The UK government wants to modify its ban on using mobile phones behind the wheel to allow drivers to use automatic parking devices. Drivers who push a button on their phone or key fob to make their car park itself could be running the risk of a fine under current laws, according to a consultation document.
Remote-control parking is a feature on many high-end luxury models but the use of the features is fraught with legal risk; though this is the case the government claims it could “revolutionize” driving for all.
Officials say it can aid those with reduced mobility and help people get into tight parking spaces, as well as making life easier for those with small garages. The Department for Transport cites research which claims the average driver spends 106 days during their lifetime looking for parking spaces. Under the current law, drivers can use a mobile phone only to contact the emergency services and if it is unsafe or impractical to stop the car to make the call.
The consultation document says drivers should also be allowed to look at “hand-held” devices, such as a phone, to activate remote-control parking. The devices must be operated within six metres of the vehicle, if the driver has stepped out of it, seen as the safe distance to perform remote manoeuvres. The document also proposes adding a new rule to the Highway Code, which would state: “You can park your vehicle via remote control, using a legally compliant parking application or device in an appropriate way which does not endanger others”. It also proposes rule changes to allow the use of advanced driver assistance systems on motorways, which take control of the car’s speed and position on the road. Drivers will still be advised to keep their hands on the wheel and pay attention to the road, but that may change when systems “which allow the driver to be out of the loop and divert their attention away from driving and where the vehicle actively monitors the driving for parts of the journey” become available “in due course”.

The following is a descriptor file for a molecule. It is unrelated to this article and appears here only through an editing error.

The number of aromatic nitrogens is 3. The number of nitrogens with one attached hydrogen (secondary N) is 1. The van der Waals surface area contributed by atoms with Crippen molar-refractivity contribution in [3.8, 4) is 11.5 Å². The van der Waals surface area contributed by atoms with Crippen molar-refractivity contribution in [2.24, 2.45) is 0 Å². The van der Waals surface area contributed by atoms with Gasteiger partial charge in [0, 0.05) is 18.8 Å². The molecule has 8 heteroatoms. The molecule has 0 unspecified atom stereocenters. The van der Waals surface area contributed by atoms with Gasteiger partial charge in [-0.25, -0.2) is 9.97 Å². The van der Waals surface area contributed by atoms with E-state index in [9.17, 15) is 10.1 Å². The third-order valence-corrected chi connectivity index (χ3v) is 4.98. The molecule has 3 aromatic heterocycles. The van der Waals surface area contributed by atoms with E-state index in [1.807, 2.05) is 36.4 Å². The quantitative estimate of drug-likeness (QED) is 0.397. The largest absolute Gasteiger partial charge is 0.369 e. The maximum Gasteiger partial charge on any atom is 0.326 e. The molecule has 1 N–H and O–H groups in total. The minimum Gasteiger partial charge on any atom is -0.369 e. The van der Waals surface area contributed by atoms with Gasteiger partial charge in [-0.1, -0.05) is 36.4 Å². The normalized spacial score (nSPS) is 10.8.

Transport Minister Jesse Norman said: “The government is determined that Britain should lead the way in embracing the safe deployment of new vehicle technology and features such as remote-control parking and motorway assist have the potential to transform car travel, adding greater convenience and accessibility to drivers, so that they can park and drive with more confidence.”
The six-week consultation was launched on Tuesday 19th December 2017
If you have any thoughts about this and wish to have your voice heard then contact your local MP or write directly to Richard Gladman at IAM RoadSmart.
(Article Courtesy of BBC News)